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FHA Loan Basics: A Reader Question

December 15, 2016

122A reader asks, “I really don’t understand why i have to pay PMI and MIP. I had credit problems a bankruptcy in 2013 , it was recorded and its been almost 4 years and my score is 709 that the middle score i have hardly no debts, 6% of income. I was told I have to pay the MIP up front of 1.75% and also 240 PMI monthly with mortgage. That’s a little too much, is there a way out of this? I also did not want taxes and insurance added, I’m putting 3.5 percent down. My loan officer said I had to pay the insurance and add taxes to my loan.”

It’s not entirely clear from this reader question whether the loan is an FHA mortgage or not, but proceeding under that assumption, let’s clear up a few issues. Among the basic requirements of FHA mortgage loans are the Up Front Mortgage Insurance Premium (UFMIP) which may be paid in cash up front (hence the name) or financed into the loan in full. This mortgage insurance premium is required for most forward FHA mortgages.

Mortgage insurance premiums (MIP) are included as part of the FHA loan mortgage payment. What the borrower refers to as PMI traditionally refers to private mortgage insurance and is not a requirement of FHA mortgages unlike UFMIP and MIP.

Real estate taxes are required to be calculated into the borrower’s monthly mortgage payment. This requirement is found in HUD 4000.1, the FHA loan single family mortgage loan rule book. (More on the total calculated monthly mortgage payment in a moment.)

A borrower is traditionally required to pay a down payment, a minimum required cash investment of 3.5% of the adjusted sales price of the home. The amount of your required down payment may be affected by the borrower’s FICO scores so it’s possible that some borrowers may be required to put down more. Lender standards may apply.

When it comes to how the lender is required to calculate the monthly mortgage payment, let’s examine what FHA loan rules in HUD 4000.1 say:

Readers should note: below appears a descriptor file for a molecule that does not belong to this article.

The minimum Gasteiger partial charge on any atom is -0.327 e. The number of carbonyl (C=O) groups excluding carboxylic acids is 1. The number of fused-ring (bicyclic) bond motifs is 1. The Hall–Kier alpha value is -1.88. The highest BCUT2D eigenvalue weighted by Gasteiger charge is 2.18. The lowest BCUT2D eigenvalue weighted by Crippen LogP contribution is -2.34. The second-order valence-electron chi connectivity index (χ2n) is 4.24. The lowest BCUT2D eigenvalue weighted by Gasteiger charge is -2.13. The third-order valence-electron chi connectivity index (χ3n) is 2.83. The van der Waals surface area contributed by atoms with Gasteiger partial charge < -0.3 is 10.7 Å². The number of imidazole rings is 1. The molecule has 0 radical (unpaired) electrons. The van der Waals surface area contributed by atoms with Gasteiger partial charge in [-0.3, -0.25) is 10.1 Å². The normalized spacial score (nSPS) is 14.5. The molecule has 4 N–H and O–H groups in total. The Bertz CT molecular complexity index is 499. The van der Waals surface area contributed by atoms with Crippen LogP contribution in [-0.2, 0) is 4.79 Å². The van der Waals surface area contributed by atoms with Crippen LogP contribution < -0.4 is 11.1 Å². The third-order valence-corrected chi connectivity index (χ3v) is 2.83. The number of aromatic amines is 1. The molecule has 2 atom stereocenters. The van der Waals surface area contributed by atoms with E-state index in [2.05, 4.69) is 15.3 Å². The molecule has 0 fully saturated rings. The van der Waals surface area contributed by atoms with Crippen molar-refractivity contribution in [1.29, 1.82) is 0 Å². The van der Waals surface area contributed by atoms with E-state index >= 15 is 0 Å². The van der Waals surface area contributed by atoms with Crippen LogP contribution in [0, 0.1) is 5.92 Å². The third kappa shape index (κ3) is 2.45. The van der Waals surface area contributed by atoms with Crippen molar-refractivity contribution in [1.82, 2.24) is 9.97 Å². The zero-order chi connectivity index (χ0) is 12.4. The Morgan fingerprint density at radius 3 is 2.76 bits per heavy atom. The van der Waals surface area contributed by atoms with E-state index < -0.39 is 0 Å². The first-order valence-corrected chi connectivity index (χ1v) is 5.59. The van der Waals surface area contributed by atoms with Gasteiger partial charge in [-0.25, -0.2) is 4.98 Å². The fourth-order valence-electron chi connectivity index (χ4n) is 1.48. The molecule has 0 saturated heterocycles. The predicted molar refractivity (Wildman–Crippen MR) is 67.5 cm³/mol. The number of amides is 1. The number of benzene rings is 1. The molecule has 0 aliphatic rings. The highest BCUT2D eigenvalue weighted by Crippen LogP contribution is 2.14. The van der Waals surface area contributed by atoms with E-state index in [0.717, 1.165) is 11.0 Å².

“The Borrowers total Mortgage Payment includes:

Principal and Interest (P&I);
real estate taxes;
hazard insurance;
flood insurance as applicable;
Mortgage Insurance Premium;
HOA or condominium association fees or expenses;
Ground Rent;
special assessments;
payments for any acceptable secondary financing; and
any other escrow payments.”

This information is found on page 168 of HUD 4000.1.

The reader asks, “Is there a way out of this?” referring to the mortgage insurance, property taxes, and other items added into the monthly mortgage payments. The short answer is no. FHA loan rules require all of the above to be included where applicable. Buying a home includes a set of customary expenses including property taxes, insurance, etc. Home loans are a major financial investment and borrowers should definitely view them as such.

Joe Wallace - Staff Writer

By Joe Wallace

Joe Wallace has been specializing in military and personal finance topics since 1995. His work has appeared on Air Force Television News, The Pentagon Channel, ABC and a variety of print and online publications. He is a 13-year Air Force veteran and a member of the Air Force Public Affairs Alumni Association. He was Managing editor for www.valoans.com for (8) years and is currently the Associate Editor for FHANewsblog.com.

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